The EU Parliament has revised its Rules of Procedure to strengthen its integrity and transparency after the recent Qatargate corruption scandal, but Czech MEP Alexander Vondra warns that the new rules will make the work of the decent and honest ones more difficult.
The changes adopted during a plenary session last Wednesday include a ban on all activities that would constitute lobbying or accepting donations worth more than €150. MEPs will also now have to declare their income at the start and end of their mandate. Informal exchanges of views within so-called “intergroups” will be strictly regulated.
While several MEPs praised new rules, Vondra (ODS, ECR) said they go too far in some respects. “I am afraid that stricter rules for intergroups may lead to the end of many of them, especially those representing minority views in Parliament,” Vondra warned.
He also believes that some changes may negatively affect the work of MEPs. “The new rules will make the work of the decent and honest ones more difficult, while the hustlers will somehow get around them anyway,” Vondra said Euractiv.cz.
Other Czech MEPs praised the revision. Still, they agree that the rules are not all-powerful and their adoption does not automatically mean eradicating unfair practices.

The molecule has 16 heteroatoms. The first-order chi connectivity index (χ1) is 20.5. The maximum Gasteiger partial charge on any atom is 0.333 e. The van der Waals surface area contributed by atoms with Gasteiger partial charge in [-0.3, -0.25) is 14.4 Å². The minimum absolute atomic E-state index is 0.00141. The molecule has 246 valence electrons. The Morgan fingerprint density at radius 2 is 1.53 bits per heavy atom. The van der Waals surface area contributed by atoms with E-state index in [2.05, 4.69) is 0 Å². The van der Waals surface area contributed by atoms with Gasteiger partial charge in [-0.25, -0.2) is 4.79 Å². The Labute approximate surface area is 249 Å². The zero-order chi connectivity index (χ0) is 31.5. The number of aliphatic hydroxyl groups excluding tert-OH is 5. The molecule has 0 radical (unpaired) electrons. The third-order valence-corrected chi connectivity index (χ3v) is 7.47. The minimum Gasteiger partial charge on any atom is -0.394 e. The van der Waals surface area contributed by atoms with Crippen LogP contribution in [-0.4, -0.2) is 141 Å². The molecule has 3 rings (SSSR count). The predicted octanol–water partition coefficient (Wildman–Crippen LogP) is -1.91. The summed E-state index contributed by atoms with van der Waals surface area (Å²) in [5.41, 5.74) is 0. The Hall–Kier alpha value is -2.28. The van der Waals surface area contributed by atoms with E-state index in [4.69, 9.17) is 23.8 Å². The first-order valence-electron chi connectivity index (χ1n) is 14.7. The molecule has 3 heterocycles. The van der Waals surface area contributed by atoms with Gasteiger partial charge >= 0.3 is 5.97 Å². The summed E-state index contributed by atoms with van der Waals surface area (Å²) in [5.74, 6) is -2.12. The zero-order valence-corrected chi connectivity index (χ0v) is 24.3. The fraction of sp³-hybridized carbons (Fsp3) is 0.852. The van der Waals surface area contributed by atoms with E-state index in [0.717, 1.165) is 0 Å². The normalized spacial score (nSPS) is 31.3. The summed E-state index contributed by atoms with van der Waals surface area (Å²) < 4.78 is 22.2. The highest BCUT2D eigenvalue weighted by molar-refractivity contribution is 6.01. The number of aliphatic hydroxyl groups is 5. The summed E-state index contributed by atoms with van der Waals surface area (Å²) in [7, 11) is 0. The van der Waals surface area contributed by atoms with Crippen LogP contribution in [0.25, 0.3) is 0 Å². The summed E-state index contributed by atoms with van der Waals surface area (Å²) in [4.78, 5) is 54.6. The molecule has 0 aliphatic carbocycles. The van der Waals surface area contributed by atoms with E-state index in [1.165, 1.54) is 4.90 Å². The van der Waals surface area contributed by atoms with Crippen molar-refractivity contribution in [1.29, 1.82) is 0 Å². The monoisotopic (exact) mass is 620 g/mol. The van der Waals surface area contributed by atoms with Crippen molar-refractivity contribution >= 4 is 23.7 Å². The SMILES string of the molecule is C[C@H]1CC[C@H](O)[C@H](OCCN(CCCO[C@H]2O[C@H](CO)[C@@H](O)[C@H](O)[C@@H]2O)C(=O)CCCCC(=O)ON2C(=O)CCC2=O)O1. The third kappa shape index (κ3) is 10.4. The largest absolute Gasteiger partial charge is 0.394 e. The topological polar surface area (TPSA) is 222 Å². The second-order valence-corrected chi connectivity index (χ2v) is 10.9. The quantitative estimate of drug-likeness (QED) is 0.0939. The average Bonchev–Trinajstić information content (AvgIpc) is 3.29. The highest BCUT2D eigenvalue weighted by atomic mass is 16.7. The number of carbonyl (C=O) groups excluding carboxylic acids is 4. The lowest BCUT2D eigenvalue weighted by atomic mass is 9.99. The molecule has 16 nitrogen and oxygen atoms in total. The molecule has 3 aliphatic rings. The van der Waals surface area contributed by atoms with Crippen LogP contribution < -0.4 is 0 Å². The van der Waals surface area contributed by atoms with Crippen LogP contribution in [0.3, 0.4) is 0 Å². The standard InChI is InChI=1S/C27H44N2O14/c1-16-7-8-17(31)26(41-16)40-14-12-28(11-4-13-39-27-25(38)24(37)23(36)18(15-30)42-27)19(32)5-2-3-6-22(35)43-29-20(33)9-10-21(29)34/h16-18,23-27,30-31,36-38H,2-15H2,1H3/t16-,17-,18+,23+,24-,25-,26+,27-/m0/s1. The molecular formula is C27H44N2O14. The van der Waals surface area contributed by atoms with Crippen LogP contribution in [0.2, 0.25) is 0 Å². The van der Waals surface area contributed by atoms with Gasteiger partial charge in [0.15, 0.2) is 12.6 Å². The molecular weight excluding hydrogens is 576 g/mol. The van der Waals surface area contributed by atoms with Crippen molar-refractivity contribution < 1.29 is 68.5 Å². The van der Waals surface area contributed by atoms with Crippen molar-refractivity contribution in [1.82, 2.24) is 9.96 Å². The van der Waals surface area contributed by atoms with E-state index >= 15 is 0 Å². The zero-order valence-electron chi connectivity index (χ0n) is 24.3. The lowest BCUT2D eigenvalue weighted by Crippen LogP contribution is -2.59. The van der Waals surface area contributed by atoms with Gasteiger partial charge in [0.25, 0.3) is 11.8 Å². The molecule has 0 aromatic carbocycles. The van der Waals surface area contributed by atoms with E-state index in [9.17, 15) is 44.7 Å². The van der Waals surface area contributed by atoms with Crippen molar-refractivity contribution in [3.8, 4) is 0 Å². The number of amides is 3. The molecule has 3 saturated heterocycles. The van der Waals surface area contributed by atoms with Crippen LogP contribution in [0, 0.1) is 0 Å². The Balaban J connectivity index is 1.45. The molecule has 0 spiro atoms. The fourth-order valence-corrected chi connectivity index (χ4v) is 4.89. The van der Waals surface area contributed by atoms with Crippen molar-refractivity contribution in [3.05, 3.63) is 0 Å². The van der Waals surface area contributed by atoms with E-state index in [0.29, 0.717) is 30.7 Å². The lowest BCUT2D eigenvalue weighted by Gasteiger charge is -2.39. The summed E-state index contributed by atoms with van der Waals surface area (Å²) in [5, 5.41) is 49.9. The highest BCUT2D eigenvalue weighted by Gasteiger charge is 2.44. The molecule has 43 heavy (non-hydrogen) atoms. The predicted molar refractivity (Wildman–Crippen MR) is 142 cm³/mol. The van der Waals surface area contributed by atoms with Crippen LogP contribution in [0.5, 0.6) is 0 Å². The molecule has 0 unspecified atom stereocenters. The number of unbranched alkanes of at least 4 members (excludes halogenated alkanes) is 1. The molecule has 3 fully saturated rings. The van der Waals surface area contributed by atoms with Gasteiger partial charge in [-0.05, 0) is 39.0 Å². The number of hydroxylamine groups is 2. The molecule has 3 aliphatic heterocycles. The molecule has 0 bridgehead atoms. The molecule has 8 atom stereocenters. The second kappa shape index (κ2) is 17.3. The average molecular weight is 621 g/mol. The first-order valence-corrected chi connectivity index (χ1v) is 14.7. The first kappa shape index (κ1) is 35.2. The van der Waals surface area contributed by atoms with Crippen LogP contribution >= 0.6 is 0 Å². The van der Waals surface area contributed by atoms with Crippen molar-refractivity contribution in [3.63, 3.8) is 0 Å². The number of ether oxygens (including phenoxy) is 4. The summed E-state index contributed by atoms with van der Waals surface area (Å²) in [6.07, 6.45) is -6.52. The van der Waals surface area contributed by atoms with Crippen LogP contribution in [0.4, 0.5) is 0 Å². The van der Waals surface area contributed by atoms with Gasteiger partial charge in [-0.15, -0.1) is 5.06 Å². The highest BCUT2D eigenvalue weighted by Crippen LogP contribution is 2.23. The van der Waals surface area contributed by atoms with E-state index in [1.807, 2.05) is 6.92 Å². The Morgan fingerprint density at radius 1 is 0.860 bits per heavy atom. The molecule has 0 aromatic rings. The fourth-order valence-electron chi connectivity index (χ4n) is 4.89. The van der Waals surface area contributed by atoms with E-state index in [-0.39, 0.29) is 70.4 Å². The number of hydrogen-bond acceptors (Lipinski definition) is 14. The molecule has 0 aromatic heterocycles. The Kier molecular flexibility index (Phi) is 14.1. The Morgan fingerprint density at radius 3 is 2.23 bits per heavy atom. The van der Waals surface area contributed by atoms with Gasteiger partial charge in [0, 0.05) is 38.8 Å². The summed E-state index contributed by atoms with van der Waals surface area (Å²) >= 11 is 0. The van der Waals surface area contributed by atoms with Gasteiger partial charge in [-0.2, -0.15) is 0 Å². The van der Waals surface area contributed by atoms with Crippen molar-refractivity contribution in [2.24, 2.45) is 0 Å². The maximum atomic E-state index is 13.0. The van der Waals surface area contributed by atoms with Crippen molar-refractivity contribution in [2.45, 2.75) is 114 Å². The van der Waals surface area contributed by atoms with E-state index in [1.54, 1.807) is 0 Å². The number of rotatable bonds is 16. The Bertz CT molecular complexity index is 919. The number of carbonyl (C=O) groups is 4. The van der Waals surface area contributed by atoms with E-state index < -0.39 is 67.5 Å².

“If the allegations in the Qatargate case are proven, it will be a criminal offence. And you can have all the rules you want, but if a person decides to commit a crime, the rules will not stop them from doing it,” said Czech MEP and EP’s Vice-President Dita Charanzová (Renew).
According to Vondra, a transparent approach to lobbyists is another point where the regulation is too strict. “I understand the call for compliance with the existing rules, but I am unsure whether to push the envelope so hard,” Vondra said.
“MEPs are not supposed to be officials who will document every meeting. If we demand transparency at all costs, many MEPs will not talk to lobbyists at all, just in case, and this will only have a negative impact on the results,” he added.
On the other hand, the Brussels branch of Transparency International believes the changes are insufficient and do not address the long-standing structural problems of parliamentary ethics.
(Kateřina Zichová, Aneta Zachová | Euractiv.cz)
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